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Old 05-29-2011, 05:54 AM   #1
Apr 2011
Rochester, NY
Posts: 21

I have read that hops lose all aroma after 2 minutes of boiling, and all flavor after ~20-30 minutes of boiling. Why then do recipes call for specific types of hops to be added at 60 minutes? Is there something about Fuggles that lends them to boiling in English styles, or something about Hallertau that makes them the best for Bavarian beers? Why should anything except AA content matter at that point?

*Well, after posting, the site suggested several threads that answered this question for me.

Reason: Derp.

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Old 05-29-2011, 08:53 AM   #2
Jan 2011
nashua, NH
Posts: 205

Usually to stay in terms with BJCP are why nobles are used with bavarian brews and fuggls and EKG are with english brews. But if its your own creation then it shouldn't matter unless you want to brew towards winning a homebrew contest.

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Old 05-29-2011, 08:58 AM   #3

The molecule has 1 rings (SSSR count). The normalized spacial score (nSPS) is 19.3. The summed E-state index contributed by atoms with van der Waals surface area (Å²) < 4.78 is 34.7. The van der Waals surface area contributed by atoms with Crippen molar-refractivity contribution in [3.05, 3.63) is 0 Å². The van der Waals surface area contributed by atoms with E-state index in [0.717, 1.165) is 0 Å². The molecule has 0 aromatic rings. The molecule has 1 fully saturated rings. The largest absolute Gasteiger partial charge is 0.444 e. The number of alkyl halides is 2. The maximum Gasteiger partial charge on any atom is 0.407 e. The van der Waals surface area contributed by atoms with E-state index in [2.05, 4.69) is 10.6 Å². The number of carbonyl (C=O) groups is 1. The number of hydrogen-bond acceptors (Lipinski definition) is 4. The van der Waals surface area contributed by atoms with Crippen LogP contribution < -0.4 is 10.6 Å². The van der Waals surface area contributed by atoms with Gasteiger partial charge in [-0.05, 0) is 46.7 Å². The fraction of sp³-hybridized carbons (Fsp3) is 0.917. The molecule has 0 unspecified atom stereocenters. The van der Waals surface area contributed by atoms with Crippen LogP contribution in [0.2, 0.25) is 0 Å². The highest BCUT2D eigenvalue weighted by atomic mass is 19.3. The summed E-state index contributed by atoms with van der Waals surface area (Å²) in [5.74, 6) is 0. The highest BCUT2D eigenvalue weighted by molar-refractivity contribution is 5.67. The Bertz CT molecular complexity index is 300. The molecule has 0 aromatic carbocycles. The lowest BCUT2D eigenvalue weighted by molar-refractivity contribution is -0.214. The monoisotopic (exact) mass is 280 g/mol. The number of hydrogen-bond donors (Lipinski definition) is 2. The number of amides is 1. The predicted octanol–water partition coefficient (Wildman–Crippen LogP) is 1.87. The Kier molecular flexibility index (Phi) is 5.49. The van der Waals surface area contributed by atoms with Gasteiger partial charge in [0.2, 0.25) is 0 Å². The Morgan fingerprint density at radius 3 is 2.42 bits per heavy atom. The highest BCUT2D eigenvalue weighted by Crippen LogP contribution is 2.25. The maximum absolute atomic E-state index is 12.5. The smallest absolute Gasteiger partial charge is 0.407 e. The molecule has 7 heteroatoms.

Jun 2009
London, UK
Posts: 81
Liked 3 Times on 3 Posts

Originally Posted by dmorrison View Post
*Well, after posting, the site suggested several threads that answered this question for me.
Links? This seems quite interesting (but not quite interesting enough to research it myself by using the search!)
When the going gets weird, the weird turn pro

Düschbehg Brewery... since 2011

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Old 05-29-2011, 10:27 AM   #4
May 2007
Bergen, Norway
Posts: 217
Liked 4 Times on 4 Posts

Aroma and flavour boil off gradually, so it's not really true that all aroma will be gone at two minutes and all flavour at 30. Depending on hop type, some aroma might be left even after a 60 minute boil -- I know it takes more than that to rid Northern Brewer of its minty yuckiness.

In addition to that, there are obvious differences in the type of bitterness provided by different hops. High cohumulone levels seem to be an indicator of a harsher bittering, for instance.

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Old 05-29-2011, 11:40 PM   #5
Registered User
Nov 2010
Corn, High Fructose Corn Fortress, IA
Posts: 5,847
Liked 417 Times on 367 Posts

I agree that hop bitterness is not just plain bitterness,its flavor and its bittering tastes effects the character of the beer. Ive added enough of the wrong hop of a certain style of beer to tell the difference. I like sticking to the style guidelines or the hop descriptions.Just throwing whatever in isnt working well for me on my own recipes. Sticking to the bittering flavor and aroma suggestions is a good idea untill you gain experience with different hops.

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